degree burns on 32% of his body, including his right hand, during a roadside bomb terrorist attack in Iraq.

The nurse administered wound care to half of the right hand during VR and the other half of the same hand

during no VR (treatment order randomized). This patient was the first to use a unique custom articulated

robotic-like arm mounted VR goggle system. Three 0-10 graphic rating scale pain scores for each of the two

treatment conditions served as the primary dependent variables. The patient reported less pain when distracted

with VR. "Time spent thinking about pain" dropped from 100% during no VR to 15% during VR, “pain

unpleasantness” ratings dropped from “moderate” (6/10) to “mild” (4/10). Wound care was "no fun at all"

(0/10) during no VR but was "pretty fun" (8/10) during VR. However, Patient 1 reported no reduction in

worst pain during VR. Patient 2 suffered 2nd and 3rd degree burns when his humvee was hit by a terrorist's

rocket propelled grenade in Iraq. During his wound care debridement, "time spent thinking about pain" was

100% (all of the time) with no VR and 0 (none of the time) during VR, "pain unpleasantness" ratings dropped

from "severe" (7/10) to "none". Worst pain dropped from "severe" (8/10) to mild pain (2/10). And fun

increased from zero with no VR to 10 (extremely fun) during VR. Although preliminary, using a within-subjects

experimental design, the present study provided evidence that immersive VR can be an effective adjunctive

nonpharmacologic analgesic for reducing cognitive pain, emotional pain and the sensory component of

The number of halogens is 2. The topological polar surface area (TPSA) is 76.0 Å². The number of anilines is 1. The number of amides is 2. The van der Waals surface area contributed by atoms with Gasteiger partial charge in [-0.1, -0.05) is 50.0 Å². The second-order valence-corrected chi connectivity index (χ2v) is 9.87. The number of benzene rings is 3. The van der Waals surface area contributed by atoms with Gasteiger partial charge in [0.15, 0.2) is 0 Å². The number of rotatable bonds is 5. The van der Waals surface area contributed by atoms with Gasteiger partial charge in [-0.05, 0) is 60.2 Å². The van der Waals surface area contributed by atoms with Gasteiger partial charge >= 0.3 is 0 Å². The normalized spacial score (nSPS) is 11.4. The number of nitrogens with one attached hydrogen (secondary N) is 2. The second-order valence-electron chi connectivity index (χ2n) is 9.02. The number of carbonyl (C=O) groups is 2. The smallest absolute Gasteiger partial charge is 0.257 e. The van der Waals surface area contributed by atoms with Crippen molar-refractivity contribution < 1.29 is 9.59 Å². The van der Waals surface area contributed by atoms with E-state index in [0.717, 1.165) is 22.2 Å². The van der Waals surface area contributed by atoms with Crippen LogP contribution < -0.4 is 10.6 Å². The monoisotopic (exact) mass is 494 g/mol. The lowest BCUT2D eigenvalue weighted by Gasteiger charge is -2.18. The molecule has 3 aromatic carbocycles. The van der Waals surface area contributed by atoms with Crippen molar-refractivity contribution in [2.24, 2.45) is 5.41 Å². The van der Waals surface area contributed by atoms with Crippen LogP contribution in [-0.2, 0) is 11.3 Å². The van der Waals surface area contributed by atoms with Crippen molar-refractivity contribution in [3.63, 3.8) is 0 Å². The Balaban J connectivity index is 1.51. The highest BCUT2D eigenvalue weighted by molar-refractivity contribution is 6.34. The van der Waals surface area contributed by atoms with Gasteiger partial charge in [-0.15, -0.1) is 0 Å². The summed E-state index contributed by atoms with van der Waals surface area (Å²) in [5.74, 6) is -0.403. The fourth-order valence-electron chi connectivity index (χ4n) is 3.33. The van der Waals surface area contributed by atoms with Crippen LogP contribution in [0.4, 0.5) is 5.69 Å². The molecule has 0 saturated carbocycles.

pain of soldiers experiencing severe procedural pain during wound care of a combat-related burn injury. 

 


Journal of CyberTherapy and Rehabilitation, 2008, 1 (2), 200-207

APPLYING THE TECHNOLOGY ACCEPTANCE MODEL TO VR WITH PEOPLE WHO ARE FAVORABLE TO ITS USE 

M. Bertrand, S. Bouchard 

 

This study aims to test how the Technology Acceptance Model (TAM; Davis, 1989, 1993; Venkatesh, 2000)

applies to the use of virtual reality in clinical settings. The sample is composed of 141 adults interested in using

this technology. We adapted the standard items used to test the TAM and added a perceived cost factor as

it was expected to play a role on Intention of Use. Structural equation modeling was used and, after removing

several parameters, an adequate fit to the data was found. The final model revealed that Intention to Use

VR is predicted only by Perceived Usefulness. These results pinpoint what should be better documented in

order to foster the dissemination of virtual reality among clinicians.

 


Lang and colleagues postulated that fear responses must be described on three levels: subjective-cognitive,

physiological, and behavioral. However, in-vivo assessments of fear in phobic situations are complex, difficult

to control, and frequently associated with methodological problems. The present studies used a virtual

reality spider scenario for a behavior avoidance test (VR-BAT). Subjective anxiety, symptoms, heart rate (HR),

skin conductance (SCL), and approach behavior were measured in 34 female spider-phobic participants

during two VR-BATs and during eight exposure trials in-between. The distance and fear ratings decreased

from the first to the second VR-BAT and during the exposure trials. Interestingly, HR and SCL increased